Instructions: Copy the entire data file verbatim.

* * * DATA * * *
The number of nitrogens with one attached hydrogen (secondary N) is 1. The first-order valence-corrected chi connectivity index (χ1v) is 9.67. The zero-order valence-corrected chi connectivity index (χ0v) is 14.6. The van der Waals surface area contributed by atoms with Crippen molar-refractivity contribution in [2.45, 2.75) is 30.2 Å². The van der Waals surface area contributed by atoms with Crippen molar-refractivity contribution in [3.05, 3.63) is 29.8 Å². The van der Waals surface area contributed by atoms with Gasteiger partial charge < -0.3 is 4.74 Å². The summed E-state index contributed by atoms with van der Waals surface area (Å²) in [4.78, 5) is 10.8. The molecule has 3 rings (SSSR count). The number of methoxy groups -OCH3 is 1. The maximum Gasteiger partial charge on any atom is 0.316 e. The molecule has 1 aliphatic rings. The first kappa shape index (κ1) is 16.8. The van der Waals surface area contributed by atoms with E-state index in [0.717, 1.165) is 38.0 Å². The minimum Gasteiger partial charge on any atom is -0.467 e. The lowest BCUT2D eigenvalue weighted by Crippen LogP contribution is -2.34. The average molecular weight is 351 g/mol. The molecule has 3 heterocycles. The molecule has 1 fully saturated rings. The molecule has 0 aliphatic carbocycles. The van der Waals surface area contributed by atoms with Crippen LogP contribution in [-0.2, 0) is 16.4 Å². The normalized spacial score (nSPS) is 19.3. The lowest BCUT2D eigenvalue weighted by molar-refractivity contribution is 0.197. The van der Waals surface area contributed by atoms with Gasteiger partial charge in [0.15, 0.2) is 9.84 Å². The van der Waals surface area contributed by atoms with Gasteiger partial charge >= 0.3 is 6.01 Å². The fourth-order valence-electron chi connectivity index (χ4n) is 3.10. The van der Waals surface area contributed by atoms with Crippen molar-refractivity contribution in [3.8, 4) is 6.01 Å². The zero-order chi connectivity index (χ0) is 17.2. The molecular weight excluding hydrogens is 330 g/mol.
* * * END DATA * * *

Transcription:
The number of nitrogens with one attached hydrogen (secondary N) is 1. The first-order valence-corrected chi connectivity index (χ1v) is 9.67. The zero-order valence-corrected chi connectivity index (χ0v) is 14.6. The van der Waals surface area contributed by atoms with Crippen molar-refractivity contribution in [2.45, 2.75) is 30.2 Å². The van der Waals surface area contributed by atoms with Crippen molar-refractivity contribution in [3.05, 3.63) is 29.8 Å². The van der Waals surface area contributed by atoms with Gasteiger partial charge < -0.3 is 4.74 Å². The summed E-state index contributed by atoms with van der Waals surface area (Å²) in [4.78, 5) is 10.8. The molecule has 3 rings (SSSR count). The number of methoxy groups -OCH3 is 1. The maximum Gasteiger partial charge on any atom is 0.316 e. The molecule has 1 aliphatic rings. The first kappa shape index (κ1) is 16.8. The van der Waals surface area contributed by atoms with E-state index in [0.717, 1.165) is 38.0 Å². The minimum Gasteiger partial charge on any atom is -0.467 e. The lowest BCUT2D eigenvalue weighted by Crippen LogP contribution is -2.34. The average molecular weight is 351 g/mol. The molecule has 3 heterocycles. The molecule has 1 fully saturated rings. The molecule has 0 aliphatic carbocycles. The van der Waals surface area contributed by atoms with Crippen LogP contribution in [-0.2, 0) is 16.4 Å². The normalized spacial score (nSPS) is 19.3. The lowest BCUT2D eigenvalue weighted by molar-refractivity contribution is 0.197. The van der Waals surface area contributed by atoms with Gasteiger partial charge in [0.15, 0.2) is 9.84 Å². The van der Waals surface area contributed by atoms with Gasteiger partial charge >= 0.3 is 6.01 Å². The fourth-order valence-electron chi connectivity index (χ4n) is 3.10. The van der Waals surface area contributed by atoms with Crippen molar-refractivity contribution in [3.8, 4) is 6.01 Å². The zero-order chi connectivity index (χ0) is 17.2. The molecular weight excluding hydrogens is 330 g/mol.